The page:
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“Weapons cannot cut it, fire cannot burn it, water cannot wet it, wind cannot dry it. It cannot be cut or burnt, pierced or dried up. It is eternal, all-pervading, changeless, unmoving, ever-new and existed before the world came into being. It is beyond thought and beyond all changes, so say the wise. How can you then grieve over it, Arjuna, knowing this is its nature?
“And even if you think of it as something that is born again and again and dies again and again you should not grieve over it. Death is sure to happen to whoever is born and birth is equally sure to happen to whoever dies. So you should not grieve over something that is inevitable. ” BG 2.23-27
alone is living.
All other living
One of the scariest stories I have ever read as an adult is Camera Obscura by Basil Copper, which I originally read it in a collection of stories edited by Alfred Hitchcock called Stories that Scared Even Me and have since come across elsewhere too. Camera Obscura tells the story of a heartless money lender called Mr Sharsted trapped for eternity in ‘lost and damned time’ in a part of his town and is condemned to wander forever its streets never reaching his home. He comes out of the house of one Mr Gingold whom he had gone to see and after walking away from his place for a long time, finds again near Mr Gingold’s premises. He walks away taking a different route this time only to find him once again near Mr Gingold’s premises. This goes on and on endlessly.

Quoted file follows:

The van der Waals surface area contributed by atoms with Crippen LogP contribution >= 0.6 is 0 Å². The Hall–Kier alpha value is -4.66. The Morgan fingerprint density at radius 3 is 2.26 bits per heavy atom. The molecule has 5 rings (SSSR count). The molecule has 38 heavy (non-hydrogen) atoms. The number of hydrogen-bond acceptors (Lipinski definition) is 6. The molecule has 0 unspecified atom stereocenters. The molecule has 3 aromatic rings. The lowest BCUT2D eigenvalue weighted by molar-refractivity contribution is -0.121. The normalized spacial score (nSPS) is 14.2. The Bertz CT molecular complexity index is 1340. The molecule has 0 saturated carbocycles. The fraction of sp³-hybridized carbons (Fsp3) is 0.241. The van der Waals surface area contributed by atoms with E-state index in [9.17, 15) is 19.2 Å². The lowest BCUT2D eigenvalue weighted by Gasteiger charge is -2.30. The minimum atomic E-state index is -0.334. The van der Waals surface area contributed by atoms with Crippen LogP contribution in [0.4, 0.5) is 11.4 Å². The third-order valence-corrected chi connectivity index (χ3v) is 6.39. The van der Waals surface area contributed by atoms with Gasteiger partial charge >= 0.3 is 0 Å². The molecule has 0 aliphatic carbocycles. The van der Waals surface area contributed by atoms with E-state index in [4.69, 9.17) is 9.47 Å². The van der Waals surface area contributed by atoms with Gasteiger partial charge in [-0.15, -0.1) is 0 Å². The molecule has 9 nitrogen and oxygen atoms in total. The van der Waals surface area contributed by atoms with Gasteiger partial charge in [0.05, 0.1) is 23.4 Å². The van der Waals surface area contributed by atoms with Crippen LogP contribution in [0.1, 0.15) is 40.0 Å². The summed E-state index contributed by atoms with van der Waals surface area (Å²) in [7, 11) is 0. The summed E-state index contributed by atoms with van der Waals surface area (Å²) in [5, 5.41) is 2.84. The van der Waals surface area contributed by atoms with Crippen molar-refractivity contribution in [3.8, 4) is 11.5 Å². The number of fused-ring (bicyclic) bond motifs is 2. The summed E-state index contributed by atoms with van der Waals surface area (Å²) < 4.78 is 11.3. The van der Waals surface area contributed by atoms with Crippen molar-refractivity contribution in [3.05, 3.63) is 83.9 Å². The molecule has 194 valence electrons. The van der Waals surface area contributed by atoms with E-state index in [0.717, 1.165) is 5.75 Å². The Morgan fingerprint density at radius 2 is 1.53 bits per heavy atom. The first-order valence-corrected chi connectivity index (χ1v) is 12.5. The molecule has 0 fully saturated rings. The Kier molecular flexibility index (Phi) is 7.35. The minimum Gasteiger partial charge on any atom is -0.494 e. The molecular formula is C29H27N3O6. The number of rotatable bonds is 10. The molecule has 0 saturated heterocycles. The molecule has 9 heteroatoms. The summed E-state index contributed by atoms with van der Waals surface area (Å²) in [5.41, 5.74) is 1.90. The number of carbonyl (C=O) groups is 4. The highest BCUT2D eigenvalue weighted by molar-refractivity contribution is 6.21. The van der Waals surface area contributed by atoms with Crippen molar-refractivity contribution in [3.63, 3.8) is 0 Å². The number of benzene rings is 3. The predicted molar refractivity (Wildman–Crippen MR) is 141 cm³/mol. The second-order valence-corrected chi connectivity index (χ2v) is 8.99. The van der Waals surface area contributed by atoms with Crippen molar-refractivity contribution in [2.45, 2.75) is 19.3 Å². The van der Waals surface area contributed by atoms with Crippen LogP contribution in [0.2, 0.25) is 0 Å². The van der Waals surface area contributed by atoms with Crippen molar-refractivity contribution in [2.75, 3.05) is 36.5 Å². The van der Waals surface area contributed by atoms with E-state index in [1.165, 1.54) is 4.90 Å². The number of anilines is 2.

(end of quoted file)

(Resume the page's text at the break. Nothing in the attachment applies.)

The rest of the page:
The story is scary in itself, but what made it truly scary was associating it what India says about reincarnation. We are born again and again endlessly, forever trapped in samsara, until we attain jnana or knowledge of our true nature through our personal experience – experiential knowledge, and not book knowledge as a lot of us understand.
Mrityoh sa mrityum apnoti, as the Katha Upanishad tells us: He wanders from death to death.
There are thousands of books written about reincarnation in the modern west, each one of them telling of people born again and again, each time a different person, frequently changing their gender, but essentially repeating the same life pattern, because we are prisoners to our mind, to our psychology. Just as in this lifetime we repeat our life patterns, some people always becoming victims of abuse, some bullies, some winners, some losers, some lonely, some surrounded by loving people, we repeat our life patters across lifetimes too.